Through my coursework in college and graduate school I discovered how mathematics and statistics can be relevant outside of science and engineering. In particular, the applications of quantitative techniques to capture psychological decision processes and optimize management strategy motivated my interest in doctoral studies in business. I knew of the academic reputation of the Cambridge and Boston schools, and felt excited about the prospect of engaging in such an environment. The breadth of faculty interests at HBS led me to apply.
My Research Interests
I study industrial organization in markets heavily influenced by electronic commerce and new media innovations. My recent projects explore the implications of price-coordination strategies in multichannel retail and spillover effects in search and display advertising.
The Marketing Program
The program emphasizes a balance of theoretical rigor and practical relevance in research. The courses offered at HBS, Harvard, and neighboring schools present an opportunity to develop a unique skill set in empirical methods and analytical modeling techniques. Conferences that take place throughout the year at HBS and nearby provide a platform for discovering interesting research topics and bridging consumer behavior and industrial economics theory with practical research. I appreciate being able to stay connected with the trends in statistics and economics, while taking on the perspective of the firm and working on better understanding competitive marketing strategies in new industries.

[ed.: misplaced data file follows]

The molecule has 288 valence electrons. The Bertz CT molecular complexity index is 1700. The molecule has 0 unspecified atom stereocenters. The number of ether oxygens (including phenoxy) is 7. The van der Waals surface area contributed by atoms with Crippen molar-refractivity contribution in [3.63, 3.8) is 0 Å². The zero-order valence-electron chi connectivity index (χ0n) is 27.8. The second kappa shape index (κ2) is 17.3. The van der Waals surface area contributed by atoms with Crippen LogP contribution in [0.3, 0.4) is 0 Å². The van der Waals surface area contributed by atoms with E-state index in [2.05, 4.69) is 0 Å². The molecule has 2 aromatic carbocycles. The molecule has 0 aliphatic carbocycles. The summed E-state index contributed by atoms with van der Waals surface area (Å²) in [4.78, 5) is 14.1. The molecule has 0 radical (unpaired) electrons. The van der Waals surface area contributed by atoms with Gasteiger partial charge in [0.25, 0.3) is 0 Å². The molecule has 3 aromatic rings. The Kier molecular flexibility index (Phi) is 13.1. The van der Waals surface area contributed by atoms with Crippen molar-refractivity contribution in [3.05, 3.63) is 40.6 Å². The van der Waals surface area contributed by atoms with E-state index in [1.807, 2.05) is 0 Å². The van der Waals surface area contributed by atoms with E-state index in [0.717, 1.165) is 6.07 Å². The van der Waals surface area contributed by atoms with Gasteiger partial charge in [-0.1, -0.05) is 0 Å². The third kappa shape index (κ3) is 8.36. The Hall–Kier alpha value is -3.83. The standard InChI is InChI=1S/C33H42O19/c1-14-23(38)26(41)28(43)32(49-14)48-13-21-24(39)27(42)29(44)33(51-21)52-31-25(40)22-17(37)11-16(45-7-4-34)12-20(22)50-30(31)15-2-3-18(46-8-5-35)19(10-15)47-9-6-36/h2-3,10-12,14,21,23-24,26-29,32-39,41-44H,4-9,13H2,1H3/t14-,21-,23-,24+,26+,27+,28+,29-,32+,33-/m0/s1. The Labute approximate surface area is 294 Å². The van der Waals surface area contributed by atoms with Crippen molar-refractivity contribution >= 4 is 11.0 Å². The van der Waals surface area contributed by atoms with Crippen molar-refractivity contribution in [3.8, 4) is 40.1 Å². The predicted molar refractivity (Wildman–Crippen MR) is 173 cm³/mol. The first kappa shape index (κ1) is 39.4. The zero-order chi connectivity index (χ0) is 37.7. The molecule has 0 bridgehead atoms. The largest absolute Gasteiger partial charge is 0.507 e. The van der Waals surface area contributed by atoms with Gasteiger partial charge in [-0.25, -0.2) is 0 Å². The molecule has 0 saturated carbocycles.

The HBS Experience
HBS provides students with an opportunity to interface with faculty and classmates from a diverse range of academic and business environments. I appreciate the ease of access to a broad network of academic scholars, industry practitioners, and potential data sources. My fellow first year doctoral students also contribute greatly to my experience, both in and out of the classroom.